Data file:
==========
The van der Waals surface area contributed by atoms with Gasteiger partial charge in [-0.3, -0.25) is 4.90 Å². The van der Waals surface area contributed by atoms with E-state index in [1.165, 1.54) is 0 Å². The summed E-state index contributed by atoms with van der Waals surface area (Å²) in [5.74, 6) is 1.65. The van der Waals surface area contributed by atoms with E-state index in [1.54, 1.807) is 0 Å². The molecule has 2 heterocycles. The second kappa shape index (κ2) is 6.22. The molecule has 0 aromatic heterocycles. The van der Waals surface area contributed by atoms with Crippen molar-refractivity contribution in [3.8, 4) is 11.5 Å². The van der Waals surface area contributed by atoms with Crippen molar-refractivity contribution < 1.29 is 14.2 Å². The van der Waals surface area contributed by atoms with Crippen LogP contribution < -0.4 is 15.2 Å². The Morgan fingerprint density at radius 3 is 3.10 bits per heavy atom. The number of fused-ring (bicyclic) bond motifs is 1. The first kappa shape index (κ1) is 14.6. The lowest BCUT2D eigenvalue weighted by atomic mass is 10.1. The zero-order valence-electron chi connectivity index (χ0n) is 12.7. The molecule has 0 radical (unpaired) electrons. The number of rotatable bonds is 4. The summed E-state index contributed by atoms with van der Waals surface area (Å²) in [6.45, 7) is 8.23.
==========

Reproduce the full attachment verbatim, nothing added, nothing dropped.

The van der Waals surface area contributed by atoms with Gasteiger partial charge in [-0.3, -0.25) is 4.90 Å². The van der Waals surface area contributed by atoms with E-state index in [1.165, 1.54) is 0 Å². The summed E-state index contributed by atoms with van der Waals surface area (Å²) in [5.74, 6) is 1.65. The van der Waals surface area contributed by atoms with E-state index in [1.54, 1.807) is 0 Å². The molecule has 2 heterocycles. The second kappa shape index (κ2) is 6.22. The molecule has 0 aromatic heterocycles. The van der Waals surface area contributed by atoms with Crippen molar-refractivity contribution in [3.8, 4) is 11.5 Å². The van der Waals surface area contributed by atoms with Crippen molar-refractivity contribution < 1.29 is 14.2 Å². The van der Waals surface area contributed by atoms with Crippen LogP contribution < -0.4 is 15.2 Å². The Morgan fingerprint density at radius 3 is 3.10 bits per heavy atom. The number of fused-ring (bicyclic) bond motifs is 1. The first kappa shape index (κ1) is 14.6. The lowest BCUT2D eigenvalue weighted by atomic mass is 10.1. The zero-order valence-electron chi connectivity index (χ0n) is 12.7. The molecule has 0 radical (unpaired) electrons. The number of rotatable bonds is 4. The summed E-state index contributed by atoms with van der Waals surface area (Å²) in [6.45, 7) is 8.23.